Concerningly, there is a discolouration around the lettering of U3, Q7 and the USB port itself, which may have happened during manufacturing (i.e. discoloured flux remnants), or could be a result of prolonged operation in testing causing overheating of the PCB itself.
Notably, there are no electrolytic capacitors for smoothing, which could result in poor quality power output.
Testing of this power bank was performed on the new test rig with a similar methodology to the other power bank tests done to date. Of note was the tendency of this power bank to emit audible noise which varies as the batteries discharge. This noise is similar to a squeal, which is load and battery voltage dependent, and is often the byproduct of a poorly designed switching converter with low switching frequencies. It can even happen to properly designed switching converters when operating outside their design specifications – e.g. overloaded. Where the switching frequencies are low, a process known as magnetostriction causes the inductor windings to “vibrate” at the same frequency as the switched current thus emitting audible noise.
The capacity results are as follows:
|Load (mA)||Run||Capacity (mAh)|
|Load (mA)||Run||Capacity (mAh)|
|Load (mA)||Run||Capacity (mAh)|
From the capacity results, it is very likely that the batteries are genuine and are of the 2600mAh per cell as stated. The capacity is 7182mAh at 500mA, 6904mAh at 1A and 6297mAh at 2A which is an efficiency of 92%, 86% and 81% respectively. These figures are fairly good at low loads, however the reduction in efficiency as the load increases suggests the switching converter hasn’t been optimally designed for high load operation. This is amazing, especially as the power bank leaves the LEDs on during discharge.
The voltage versus sample (time) graphs seems to show relatively stable regulation at low loads, however, at 2A, the voltage is below the 4.75v USB minimum requirement and may mean that devices expecting high currents could suffer slower charge as the devices back-off to prevent overloading the charger.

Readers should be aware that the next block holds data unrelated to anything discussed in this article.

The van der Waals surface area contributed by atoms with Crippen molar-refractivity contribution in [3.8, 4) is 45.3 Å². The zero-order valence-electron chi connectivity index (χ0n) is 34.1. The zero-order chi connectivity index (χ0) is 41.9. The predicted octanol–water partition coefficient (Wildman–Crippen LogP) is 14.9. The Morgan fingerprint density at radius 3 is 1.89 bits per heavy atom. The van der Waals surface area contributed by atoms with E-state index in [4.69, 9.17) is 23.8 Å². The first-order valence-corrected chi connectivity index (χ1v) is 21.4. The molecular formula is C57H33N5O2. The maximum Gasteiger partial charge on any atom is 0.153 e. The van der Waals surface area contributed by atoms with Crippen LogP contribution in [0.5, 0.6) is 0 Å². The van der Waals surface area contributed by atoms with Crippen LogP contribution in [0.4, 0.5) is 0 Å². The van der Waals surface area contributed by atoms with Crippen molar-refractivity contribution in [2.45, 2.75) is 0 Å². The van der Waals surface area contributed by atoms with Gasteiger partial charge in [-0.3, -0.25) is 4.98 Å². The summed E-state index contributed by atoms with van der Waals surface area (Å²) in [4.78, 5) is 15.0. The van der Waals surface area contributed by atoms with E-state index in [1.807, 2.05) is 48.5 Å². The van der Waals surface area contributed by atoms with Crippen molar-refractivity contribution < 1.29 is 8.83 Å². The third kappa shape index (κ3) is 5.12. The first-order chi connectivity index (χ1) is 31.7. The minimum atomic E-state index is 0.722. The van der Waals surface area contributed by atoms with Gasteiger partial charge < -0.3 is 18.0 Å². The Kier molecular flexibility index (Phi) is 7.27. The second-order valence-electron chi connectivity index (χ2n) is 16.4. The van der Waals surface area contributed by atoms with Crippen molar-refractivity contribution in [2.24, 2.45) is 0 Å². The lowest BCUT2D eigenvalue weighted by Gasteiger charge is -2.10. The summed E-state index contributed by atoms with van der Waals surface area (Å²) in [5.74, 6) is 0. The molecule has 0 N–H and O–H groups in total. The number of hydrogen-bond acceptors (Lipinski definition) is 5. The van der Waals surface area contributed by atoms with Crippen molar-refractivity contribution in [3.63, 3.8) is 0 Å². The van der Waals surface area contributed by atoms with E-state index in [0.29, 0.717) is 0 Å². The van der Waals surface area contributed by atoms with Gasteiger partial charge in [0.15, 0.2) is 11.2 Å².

There is also an anomaly with the regulation at all loads which manifests itself as a slow small “ramp up” of the voltage before returning back to a stable regulation regime. This is consistent from run to run and is probably a specific consequence of the program being executed in the microcontroller. This is, however, of no specific consequence to the end user.
At 500mA load, the ripple is high at 734.2mV (compared to a charger normal output of 150mV at most). The USB worst-case scenario is 4.75v to 5.25v, a span of just 500mV. The switching frequency initially is very low at 26.08khz, which is just above audible for a 500mA load, but may be audible by pets and animals (and could repel or cause them distress). The switching frequency varies throughout discharge.
At a load of 1A, the ripple now measures 1066mV, which is yet even higher, with a slightly lower switching frequency of 21.45khz at the beginning of discharge. This is on the borderline of audibility by the “youngest” ears, but eventually falls to something which can be slightly annoying.
At a load of 2A, the ripple is now 1291mV, which is almost 26%!!! The waveform has a lot of strange components, but a periodic component seems to exist at 4.28khz and a frequency about four-times this (17.12khz). These are audible as a fairly annoying whistle/whine.
While this supplied unit featured quality genuine Samsung cells, with a very modest “round-up” of 200mAh to 8000mAh, and a very commendable conversion efficiency, I cannot recommend this unit because of the low quality of the output power which is out of specification, problems with build quality and audible noise which can be annoying to end users. There is a real potential for harm or stress to devices connected to such poor quality sources of power.